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COP26 failed to address ocean acidification, but the law of the seas means states must protect the world’s oceans

18 Nov 2021

Shutterstock/Richard Whitcombe

The COP26 summit may come to be regarded as a failure or an important milestone, but it certainly failed to address the “other” climate change problem: ocean acidification.

With the exception of rising sea levels, climate change impacts on the oceans have been treated as a peripheral matter at global climate change negotiations. This marginalisation of the oceans largely continued at COP26.

But states, including New Zealand and Australia, nevertheless have an obligation to prevent and mitigate excess carbon dioxide (CO?) from entering the ocean.

Almost four decades ago, 168 states signed up to the UN Convention on the Law of the Sea (UNCLOS). Under this treaty, they must address CO? in the oceans consistent with (but distinct from) their obligations under the climate regime.

Ocean acidification (OA) is caused by excess CO? in seawater. Atmospheric concentrations of CO? have now reached 414ppm (from about 280ppm in 1750) and the oceans are a major sink, having absorbed nearly half of all anthropogenic emissions since the beginning of the Industrial Revolution some two centuries ago.

Acidifying seawater has negative impacts on shell-forming organisms and coral reefs. Shutterstock/Ethan Daniels

But rising levels of CO? in the oceans change the acidity of seawater, measured as pH. Ocean acidity has remained remarkably stable for more than 800,000 years, but has increased by about 30% in the last 200 years.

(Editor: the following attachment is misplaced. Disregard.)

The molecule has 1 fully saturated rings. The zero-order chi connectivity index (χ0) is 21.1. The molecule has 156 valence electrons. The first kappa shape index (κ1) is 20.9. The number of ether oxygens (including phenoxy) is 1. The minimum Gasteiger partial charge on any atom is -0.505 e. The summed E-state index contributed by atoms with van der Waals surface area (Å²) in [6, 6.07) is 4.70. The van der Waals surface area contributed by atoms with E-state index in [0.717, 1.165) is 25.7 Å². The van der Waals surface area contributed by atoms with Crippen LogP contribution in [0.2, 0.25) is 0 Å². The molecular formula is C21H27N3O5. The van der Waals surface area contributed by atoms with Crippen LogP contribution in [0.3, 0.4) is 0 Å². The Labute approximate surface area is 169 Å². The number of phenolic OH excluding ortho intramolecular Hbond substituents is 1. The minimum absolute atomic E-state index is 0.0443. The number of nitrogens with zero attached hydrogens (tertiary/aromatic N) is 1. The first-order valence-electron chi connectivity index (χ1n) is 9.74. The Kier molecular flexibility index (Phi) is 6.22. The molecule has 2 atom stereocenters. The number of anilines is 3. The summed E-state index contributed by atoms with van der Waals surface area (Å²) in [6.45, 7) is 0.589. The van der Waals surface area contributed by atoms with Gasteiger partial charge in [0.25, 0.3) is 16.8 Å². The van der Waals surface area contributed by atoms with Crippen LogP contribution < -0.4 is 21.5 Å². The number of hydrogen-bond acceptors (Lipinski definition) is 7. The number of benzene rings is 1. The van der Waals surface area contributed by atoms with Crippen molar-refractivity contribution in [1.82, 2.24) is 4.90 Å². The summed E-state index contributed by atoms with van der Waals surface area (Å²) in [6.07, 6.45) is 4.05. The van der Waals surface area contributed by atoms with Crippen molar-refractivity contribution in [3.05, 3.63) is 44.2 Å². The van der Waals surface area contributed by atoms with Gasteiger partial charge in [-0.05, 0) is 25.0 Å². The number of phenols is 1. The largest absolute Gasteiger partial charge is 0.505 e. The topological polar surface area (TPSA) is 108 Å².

This has negative consequences for shell-forming organisms and coral reefs such as the Great Barrier Reef in Australia. Recent research suggests it may also affect the larvae of fish, including commercially important species such as yellow fin tuna.


Read more: The outlook for coral reefs remains grim unless we cut emissions fast — new research


Climate agreements and the oceans

The climate regime comprises the 1992 UN Framework Convention on Climate Change (UNFCCC), 1997 Kyoto Protocol and 2015 Paris Agreement.

It addresses CO? emissions, the primary cause of ocean acidification, but states have significant discretion over what action they take, and there is no explicit requirement to address CO? separately from other greenhouse gases.

Although the Paris Agreement sets a target of limiting average global warming to well below 2? above pre-industrial levels (and aims to keep it at 1.5?), it does not set a target for limiting ocean pH change.

However, the Glasgow Climate Pact has, for the first time, explicitly set a target in respect of CO? emissions. It calls for a 45% cut relative to 2010 levels by 2030 and net zero by mid-century. This is a positive development in the context of addressing ocean acidification.


Read more: COP26: Scotland's coral reefs are on the line at Glasgow climate change summit


What the law of the sea says

Under part XII of UNCLOS, which has been accepted by all states as part of customary international law, states must take all measures necessary to “prevent, reduce and control” marine pollution from any source. States also have a general obligation to protect and preserve the marine environment.